When Thor first appears in “Avengers: Endgame,” he’s clearly experiencing an existential crisis, having recently suffered a series of brutal blows. He’s lost family and friends, his home of Asgard, Mjolnir and his battle with Thanos — not to mention his god-like physique.
He’s also lost his will to lead, as King of New Asgard, and after Iron Man’s snap restores the Universe, Thor bestows his title upon Valkyrie and hitches a ride with the Guardians of the Galaxy. “Thor travels off with the Guardians and — much to their discomfort and irritation — plants himself firmly in the centre of their posse and tries to dictate how things should be run,” says Hemsworth.
Waititi says he takes inspiration from the film’s main character. “I really feel like Thor, more than any other character in the MCU, lends himself towards big, inventive, colourful creatures from different worlds,” says Waititi. “He has a casualness and a sort of swagger about him when he encounters these aliens. I really feel like we’re making it a funnier, bigger adventure with even cooler characters and a really kickass soundtrack.”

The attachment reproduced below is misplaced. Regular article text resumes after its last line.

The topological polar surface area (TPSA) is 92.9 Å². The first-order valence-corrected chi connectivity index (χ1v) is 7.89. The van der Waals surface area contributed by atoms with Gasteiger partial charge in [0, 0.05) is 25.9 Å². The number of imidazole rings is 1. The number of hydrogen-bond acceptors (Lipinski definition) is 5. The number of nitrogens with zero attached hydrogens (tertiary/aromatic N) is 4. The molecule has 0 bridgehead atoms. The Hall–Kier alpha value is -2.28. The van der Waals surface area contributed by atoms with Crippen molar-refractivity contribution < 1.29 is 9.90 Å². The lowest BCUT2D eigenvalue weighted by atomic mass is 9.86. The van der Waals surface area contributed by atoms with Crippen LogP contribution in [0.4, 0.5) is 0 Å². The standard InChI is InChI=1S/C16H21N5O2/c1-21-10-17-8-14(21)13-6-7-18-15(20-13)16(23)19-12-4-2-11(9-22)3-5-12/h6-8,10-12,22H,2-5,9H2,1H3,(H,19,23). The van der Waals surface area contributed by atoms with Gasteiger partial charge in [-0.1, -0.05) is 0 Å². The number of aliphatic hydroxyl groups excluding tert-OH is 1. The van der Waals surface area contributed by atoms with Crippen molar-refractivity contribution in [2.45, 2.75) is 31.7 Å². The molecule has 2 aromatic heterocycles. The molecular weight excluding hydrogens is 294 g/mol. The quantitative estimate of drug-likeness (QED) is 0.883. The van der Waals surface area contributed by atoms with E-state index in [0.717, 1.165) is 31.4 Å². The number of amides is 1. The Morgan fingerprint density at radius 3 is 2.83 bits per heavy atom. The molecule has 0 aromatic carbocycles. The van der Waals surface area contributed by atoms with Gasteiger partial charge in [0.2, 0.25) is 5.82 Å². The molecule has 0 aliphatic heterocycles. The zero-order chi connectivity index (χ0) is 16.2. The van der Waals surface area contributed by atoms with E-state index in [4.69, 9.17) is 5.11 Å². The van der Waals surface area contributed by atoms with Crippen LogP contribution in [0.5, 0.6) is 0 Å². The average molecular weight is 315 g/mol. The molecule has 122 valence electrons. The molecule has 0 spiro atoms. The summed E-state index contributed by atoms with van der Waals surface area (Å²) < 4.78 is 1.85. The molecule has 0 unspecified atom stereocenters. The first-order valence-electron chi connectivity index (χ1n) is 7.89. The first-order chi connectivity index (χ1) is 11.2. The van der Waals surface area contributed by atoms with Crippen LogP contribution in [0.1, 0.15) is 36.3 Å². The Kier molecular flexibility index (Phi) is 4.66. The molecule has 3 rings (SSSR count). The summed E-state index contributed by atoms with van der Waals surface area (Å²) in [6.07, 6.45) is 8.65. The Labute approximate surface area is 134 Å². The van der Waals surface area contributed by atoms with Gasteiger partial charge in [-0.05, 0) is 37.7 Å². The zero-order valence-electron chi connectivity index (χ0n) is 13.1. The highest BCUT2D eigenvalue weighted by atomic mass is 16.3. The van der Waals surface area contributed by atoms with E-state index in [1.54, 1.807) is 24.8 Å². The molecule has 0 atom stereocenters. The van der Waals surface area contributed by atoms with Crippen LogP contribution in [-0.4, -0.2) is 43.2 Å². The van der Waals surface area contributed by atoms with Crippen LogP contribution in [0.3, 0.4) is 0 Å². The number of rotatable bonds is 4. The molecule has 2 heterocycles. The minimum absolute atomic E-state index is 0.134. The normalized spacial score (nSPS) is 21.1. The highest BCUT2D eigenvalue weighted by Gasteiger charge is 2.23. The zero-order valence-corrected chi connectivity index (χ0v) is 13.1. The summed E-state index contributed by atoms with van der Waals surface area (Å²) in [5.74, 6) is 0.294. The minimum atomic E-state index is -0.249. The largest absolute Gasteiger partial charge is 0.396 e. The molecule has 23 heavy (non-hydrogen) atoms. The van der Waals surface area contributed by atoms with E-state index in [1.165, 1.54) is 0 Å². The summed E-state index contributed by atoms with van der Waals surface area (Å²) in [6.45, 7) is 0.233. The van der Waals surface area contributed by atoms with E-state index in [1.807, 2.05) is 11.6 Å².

But no matter the size of his conquests, Thor’s internal void is even bigger. He declares his Super Hero days over and sets out to discover the man he’s truly meant to be. “Most people who are trying to find themselves are running away from something,” says Winderbaum. “What he’s running from is love because, in his experience, everyone he loves dies. Whether or not he can articulate it, he believes he’s cursed.”
Christian Bale joins the MCU as the terrifying antagonist
Unfortunately, Thor’s seclusion is short-lived, as a terrifying new foe threatens to upend the galaxy. Gorr the God Butcher has waged a war on the gods, killing them one by one with a weapon of immense, dark power.